assess their own condition.
Anybody experiencing symptoms that could
indicate HAPE or HACE needs to descend
IMMEDIATELY or they will die.
But please don't panic now. As I said above,
these conditions are extremely rare, provided
you act sensibly when on the mountain.
Who gets altitude sickness?
Anybody can get altitude sickness. There is no
way to predict how your body will react if
exposed to high altitude without proper
Susceptibility to altitude sickness is random.
Fitness is no protection. People who are
extremely fit and exercise a lot get it just an
easily as couch potatoes. There are many stories
that indicate they may be even more susceptible!
Men appear to be more susceptible than women,
especially young and fit men. (Competitiveness
and the desire to show off plays a part in this.
Men will often ascend faster. Too fast.)
Older people seem to be less susceptible. (Older
people will ascend more slowly, and nothing
protects you better from altitude sickness than
When do you get altitude sickness?
Highly susceptible people can experience
symptoms from 2500 m (7000 ft) onwards, in rare
cases even below that. The chance of developing
AMS increases with the height but the rate of
altitude gain is even more important.
Mt. Kilimanjaro is 5895 m (19340 ft) high.
Pretty much everybody on a Kilimanjaro climb
will experience some symptoms of altitude
sickness during that last push to the summit.
There are other factors that increase the
likelihood of altitude sickness, apart from the
absolute height itself:
Rate at which a height is achieved (the faster
you ascend the bigger the risk of developing
symptoms, this factor is more important than the
absolute height itself!)
Time spent at height (symptoms start appearing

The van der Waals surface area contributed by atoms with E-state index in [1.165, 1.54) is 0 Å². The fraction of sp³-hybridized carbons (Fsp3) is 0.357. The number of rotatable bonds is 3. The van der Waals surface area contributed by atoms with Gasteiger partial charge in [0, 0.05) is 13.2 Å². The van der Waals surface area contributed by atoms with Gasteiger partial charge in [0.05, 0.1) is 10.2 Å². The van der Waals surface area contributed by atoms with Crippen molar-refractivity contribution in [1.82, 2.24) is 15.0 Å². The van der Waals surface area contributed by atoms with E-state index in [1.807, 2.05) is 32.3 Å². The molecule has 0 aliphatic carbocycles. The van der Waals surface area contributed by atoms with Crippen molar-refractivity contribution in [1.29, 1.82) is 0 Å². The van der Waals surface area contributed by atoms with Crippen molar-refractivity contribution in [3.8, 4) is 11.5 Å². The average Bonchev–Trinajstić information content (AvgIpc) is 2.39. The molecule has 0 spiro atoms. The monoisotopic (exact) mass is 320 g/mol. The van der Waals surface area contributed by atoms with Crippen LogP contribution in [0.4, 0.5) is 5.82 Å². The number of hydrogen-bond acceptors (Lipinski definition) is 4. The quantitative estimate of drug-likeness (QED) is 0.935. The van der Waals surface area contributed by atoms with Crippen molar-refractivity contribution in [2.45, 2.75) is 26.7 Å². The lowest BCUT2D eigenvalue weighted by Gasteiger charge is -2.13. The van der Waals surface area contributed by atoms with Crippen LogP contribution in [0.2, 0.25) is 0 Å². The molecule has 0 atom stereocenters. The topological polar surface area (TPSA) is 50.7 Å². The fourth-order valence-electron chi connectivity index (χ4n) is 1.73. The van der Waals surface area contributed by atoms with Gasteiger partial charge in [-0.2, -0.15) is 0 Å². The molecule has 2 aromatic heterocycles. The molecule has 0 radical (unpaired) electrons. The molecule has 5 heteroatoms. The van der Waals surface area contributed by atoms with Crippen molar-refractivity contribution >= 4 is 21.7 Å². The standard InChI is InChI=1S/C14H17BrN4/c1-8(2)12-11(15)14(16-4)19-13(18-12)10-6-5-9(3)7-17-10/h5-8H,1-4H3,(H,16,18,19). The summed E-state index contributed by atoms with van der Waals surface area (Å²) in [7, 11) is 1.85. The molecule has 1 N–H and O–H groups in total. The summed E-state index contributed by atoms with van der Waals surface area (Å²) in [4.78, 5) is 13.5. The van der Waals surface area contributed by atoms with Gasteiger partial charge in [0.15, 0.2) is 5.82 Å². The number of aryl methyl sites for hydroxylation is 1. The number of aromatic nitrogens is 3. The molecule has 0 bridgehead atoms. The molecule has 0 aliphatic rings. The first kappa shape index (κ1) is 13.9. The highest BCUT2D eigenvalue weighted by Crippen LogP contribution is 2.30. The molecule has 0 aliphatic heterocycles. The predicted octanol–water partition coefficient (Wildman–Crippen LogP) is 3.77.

within 6-10 hours though they can be delayed)
Symptoms of acute mountain sickness typically
take one or two days to disappear. If you keep
ascending they may not go away. For most people
the symptoms come and go during the day,
disappear overnight, only to come back the next
day as the climb continues.
AMS can be very unpleasant, but with the right
preparation and at a sensible pace, most people
can climb to at least the last camp below the
crater rim (around 4700m). It's that last push
to the summit where AMS becomes the make it or
break it issue.
You climb Kilimanjaro with knowledge that every
detail of your trip has been designed by one of
the professional mountain guide and high
Our first goal
Your safety is our paramount concern on your
Kilimanjaro trek. You leave home with the
comfort of knowing that during your trek all you
have to worry about is putting one foot in front
of the other. We take care of the rest.
Twice a day while on in the morning before you
start your trek guides will monitor your lungs
accomplish by using a stethoscope, and in the
evening - our guides perform a thorough health
check, using their specialized High Altitude
Medical Paper and conjunction with pulse-ox
meters. Regular medical checks help keep your
African Outreach Adventure guides informed about
your condition, so that he can make informed
decisions about your climb.